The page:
The day began like any other day when they were on the road, bringing them to a thickly wooded area plush with lacy green ferns and towering trees. The sun filtered through providing shadows and shapes of all kinds, but making it difficult to see far ahead. At times, Hercules lost sight of his partner, but that was okay because it meant Iolaus was back to his own self again--the usual bundle of energy tied up with spring and bounce in his every step. Hercules thought how good it was to see Iolaus like this; he’d almost lost him on the quest to free Prometheus. ‘We beat you again, Hera; Prometheus is unchained and my best friend is with me again, better than ever.’--the demigod thought with no little relief.
“Hurry up, Herc; you don’t want to be late for that dedication. What’s the matter--can’t keep up with me?” Hercules had to laugh at Iolaus’ words and even more when he heard him break out into one of those bawdy songs of his.
That normalcy was short lived, as was Hercules’ boast to Hera. It wasn’t long before Hercules passed Iolaus on the path. “Just catching my second wind, Herc.” A nagging fear surfaced in the demigod. Iolaus never stopped to catch his breath unless..........
“What is it? Iolaus? I’m the one who occasionally needs to take a break to keep up with you.” Hercules paused there with his friend a short while, carefully observing the hunter’s every movement.
“Really, I’m okay, Herc; just a little out of breath.” They set out with Iolaus leading the way again. Just a short way down the path, Iolaus stopped again. Now Hercules really began to worry.
“Herc, I’m really exhausted. Guess that little scratch took more out of me than I thought,” he finally admitted reluctantly.
“Little scratch my foot--that was a significant wound and you lost a lot of blood. Is it bothering you? Are you sure you are okay?” Herc asked, concern building in his voice.
“Sure, I just need rest. Look, Herc, you don’t need my help to dedicate a statue. Why don’t you go on; without me to slow you down, you can be there by nightfall. I’m a big boy now and I can take care of myself. There’s a village nearby. I’ll stop at an inn there for a meal and a good night’s rest. Then, I’ll meet you in Plinth tomorrow. Besides, who knows what feminine company awaits me there in the inn?” Iolaus insinuated with a gleam in his eye and a seductive grin on his face.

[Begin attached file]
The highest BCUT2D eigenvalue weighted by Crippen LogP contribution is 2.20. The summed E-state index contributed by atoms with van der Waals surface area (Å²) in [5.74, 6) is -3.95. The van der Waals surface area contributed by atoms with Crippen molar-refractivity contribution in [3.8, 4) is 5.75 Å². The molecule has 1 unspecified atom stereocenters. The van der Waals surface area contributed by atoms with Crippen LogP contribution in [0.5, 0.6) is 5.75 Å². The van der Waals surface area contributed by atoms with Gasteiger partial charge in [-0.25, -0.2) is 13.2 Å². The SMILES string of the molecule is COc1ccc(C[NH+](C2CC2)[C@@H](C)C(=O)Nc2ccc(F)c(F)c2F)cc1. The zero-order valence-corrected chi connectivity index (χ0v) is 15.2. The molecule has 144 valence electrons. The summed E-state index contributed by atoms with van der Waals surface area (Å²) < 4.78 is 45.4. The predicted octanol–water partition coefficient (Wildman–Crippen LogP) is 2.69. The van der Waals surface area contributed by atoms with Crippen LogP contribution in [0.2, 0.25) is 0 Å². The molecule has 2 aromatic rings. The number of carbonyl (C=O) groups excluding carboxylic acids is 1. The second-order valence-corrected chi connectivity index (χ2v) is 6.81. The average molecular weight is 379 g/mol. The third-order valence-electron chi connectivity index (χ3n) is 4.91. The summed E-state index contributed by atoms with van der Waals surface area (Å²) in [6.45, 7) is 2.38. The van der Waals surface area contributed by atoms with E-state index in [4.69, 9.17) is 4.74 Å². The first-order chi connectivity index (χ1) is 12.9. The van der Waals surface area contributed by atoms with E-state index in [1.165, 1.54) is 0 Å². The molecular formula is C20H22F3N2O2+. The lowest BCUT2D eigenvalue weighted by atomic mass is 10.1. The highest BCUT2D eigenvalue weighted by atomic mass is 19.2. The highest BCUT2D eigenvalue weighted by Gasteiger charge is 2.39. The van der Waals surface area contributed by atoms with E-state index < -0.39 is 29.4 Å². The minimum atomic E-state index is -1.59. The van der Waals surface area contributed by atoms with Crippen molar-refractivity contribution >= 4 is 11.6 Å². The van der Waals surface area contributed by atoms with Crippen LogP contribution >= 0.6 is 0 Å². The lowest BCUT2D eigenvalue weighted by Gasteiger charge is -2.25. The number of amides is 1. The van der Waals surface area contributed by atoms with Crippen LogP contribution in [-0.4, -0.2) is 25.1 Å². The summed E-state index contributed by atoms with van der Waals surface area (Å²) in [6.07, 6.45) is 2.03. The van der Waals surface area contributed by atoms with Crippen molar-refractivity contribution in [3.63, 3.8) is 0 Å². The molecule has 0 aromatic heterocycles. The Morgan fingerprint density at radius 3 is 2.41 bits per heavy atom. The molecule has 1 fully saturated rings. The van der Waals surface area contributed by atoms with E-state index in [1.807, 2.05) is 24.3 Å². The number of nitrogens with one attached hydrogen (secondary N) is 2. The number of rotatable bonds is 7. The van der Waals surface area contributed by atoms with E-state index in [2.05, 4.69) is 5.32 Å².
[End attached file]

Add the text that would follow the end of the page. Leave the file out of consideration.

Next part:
“How can I argue with that? But are you sure you don’t want me to stay with you?” Hercules wished Iolaus would say yes, but he knew the answer even before he asked the question. He had to allow his pal the freedom to follow his heart and trust his judgment, even though he didn’t like to leave Iolaus when it was clear he was not yet well.
“You’d just be in the way! Anyhow, Mother, I’ll be just fine.” There was a hint of sarcasm in his voice, but deep inside he appreciated his friend’s concern for his well-being.
“Okay then, go on. Just be careful, Iolaus; it was just a few days ago that I wasn’t sure I’d have my partner by my side or not.”
Iolaus smiled as he patted Hercules on the arm. Then, with a cheerful goodbye, he started toward the village alone. He stopped, turned, and shaking his head, accused fondly, “I knew you’d be standing there watching me. Relax, I’ll see you tomorrow in Plinth.”
“Sure, but just remember that you are stopping to rest and get a good night’s *sleep*.”
Iolaus flashed him that come what may devilish grin and continued on; he was soon out of sight. Hercules breathed, “Rest well, my friend,” as an uneasy feeling came over him. “Get a grip, Hercules. You can’t be with him every minute of every day to protect him. You heard him. He’s a big boy now.” Then he set out, hoping to reach his destination before dark, relieved that Iolaus had finally admitted his need to slow down a little until completely healed.
“This sure is a small village. Should be easy to find the inn,” Iolaus laughed. And he was right, but much to his surprise there was no inn--just a tavern. “Looks like I’ll be sleeping under the stars again tonight,” he grumbled as he pushed open the door to enter a ‘small hole-in-the-wall’ type tavern, with immense logs holding up the high roofed ceiling.
Glancing around, he spied an empty table and sat down. A well-endowed young woman came to the table to take his order. He felt her eyes roaming over him, appraising his body, and he grinned; obviously she served more than food and ale to customers who caught her eye. ‘Wonder if I pass the test?’
He ordered a pitcher of ale, lamb stew, and a loaf of crusty bread. The attractive serving girl soon returned with the ale, brushing against him as she set it on the table, leaning over so he’d have a great view of what she had to offer.
“I’ll be right back with your food.”